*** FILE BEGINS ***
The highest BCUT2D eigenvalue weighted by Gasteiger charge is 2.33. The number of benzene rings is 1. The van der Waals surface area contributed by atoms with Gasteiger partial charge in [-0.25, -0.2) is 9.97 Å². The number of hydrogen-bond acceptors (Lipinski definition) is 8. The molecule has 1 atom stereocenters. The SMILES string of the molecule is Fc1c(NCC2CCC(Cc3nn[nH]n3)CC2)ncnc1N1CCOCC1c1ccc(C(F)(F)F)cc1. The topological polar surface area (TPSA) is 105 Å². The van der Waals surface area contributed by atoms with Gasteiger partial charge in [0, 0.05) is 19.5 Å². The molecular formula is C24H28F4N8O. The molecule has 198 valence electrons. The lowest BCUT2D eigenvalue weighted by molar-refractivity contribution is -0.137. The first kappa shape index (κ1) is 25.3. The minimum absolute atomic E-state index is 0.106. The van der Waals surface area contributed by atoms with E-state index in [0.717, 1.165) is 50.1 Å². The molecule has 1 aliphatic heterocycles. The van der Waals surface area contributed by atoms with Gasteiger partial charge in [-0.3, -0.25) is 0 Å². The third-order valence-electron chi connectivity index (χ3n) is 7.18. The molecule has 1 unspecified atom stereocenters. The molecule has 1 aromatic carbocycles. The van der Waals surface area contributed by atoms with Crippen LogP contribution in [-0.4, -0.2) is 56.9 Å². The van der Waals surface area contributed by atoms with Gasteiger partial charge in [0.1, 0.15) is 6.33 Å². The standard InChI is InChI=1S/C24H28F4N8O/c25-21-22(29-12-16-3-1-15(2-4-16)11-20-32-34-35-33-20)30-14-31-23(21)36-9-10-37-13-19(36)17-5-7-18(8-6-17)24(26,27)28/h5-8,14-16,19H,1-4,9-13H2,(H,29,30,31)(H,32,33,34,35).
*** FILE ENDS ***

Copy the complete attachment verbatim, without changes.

The highest BCUT2D eigenvalue weighted by Gasteiger charge is 2.33. The number of benzene rings is 1. The van der Waals surface area contributed by atoms with Gasteiger partial charge in [-0.25, -0.2) is 9.97 Å². The number of hydrogen-bond acceptors (Lipinski definition) is 8. The molecule has 1 atom stereocenters. The SMILES string of the molecule is Fc1c(NCC2CCC(Cc3nn[nH]n3)CC2)ncnc1N1CCOCC1c1ccc(C(F)(F)F)cc1. The topological polar surface area (TPSA) is 105 Å². The van der Waals surface area contributed by atoms with Gasteiger partial charge in [0, 0.05) is 19.5 Å². The molecular formula is C24H28F4N8O. The molecule has 198 valence electrons. The lowest BCUT2D eigenvalue weighted by molar-refractivity contribution is -0.137. The first kappa shape index (κ1) is 25.3. The minimum absolute atomic E-state index is 0.106. The van der Waals surface area contributed by atoms with E-state index in [0.717, 1.165) is 50.1 Å². The molecule has 1 aliphatic heterocycles. The van der Waals surface area contributed by atoms with Gasteiger partial charge in [-0.3, -0.25) is 0 Å². The third-order valence-electron chi connectivity index (χ3n) is 7.18. The molecule has 1 unspecified atom stereocenters. The molecule has 1 aromatic carbocycles. The van der Waals surface area contributed by atoms with Crippen LogP contribution in [-0.4, -0.2) is 56.9 Å². The van der Waals surface area contributed by atoms with Gasteiger partial charge in [0.1, 0.15) is 6.33 Å². The standard InChI is InChI=1S/C24H28F4N8O/c25-21-22(29-12-16-3-1-15(2-4-16)11-20-32-34-35-33-20)30-14-31-23(21)36-9-10-37-13-19(36)17-5-7-18(8-6-17)24(26,27)28/h5-8,14-16,19H,1-4,9-13H2,(H,29,30,31)(H,32,33,34,35).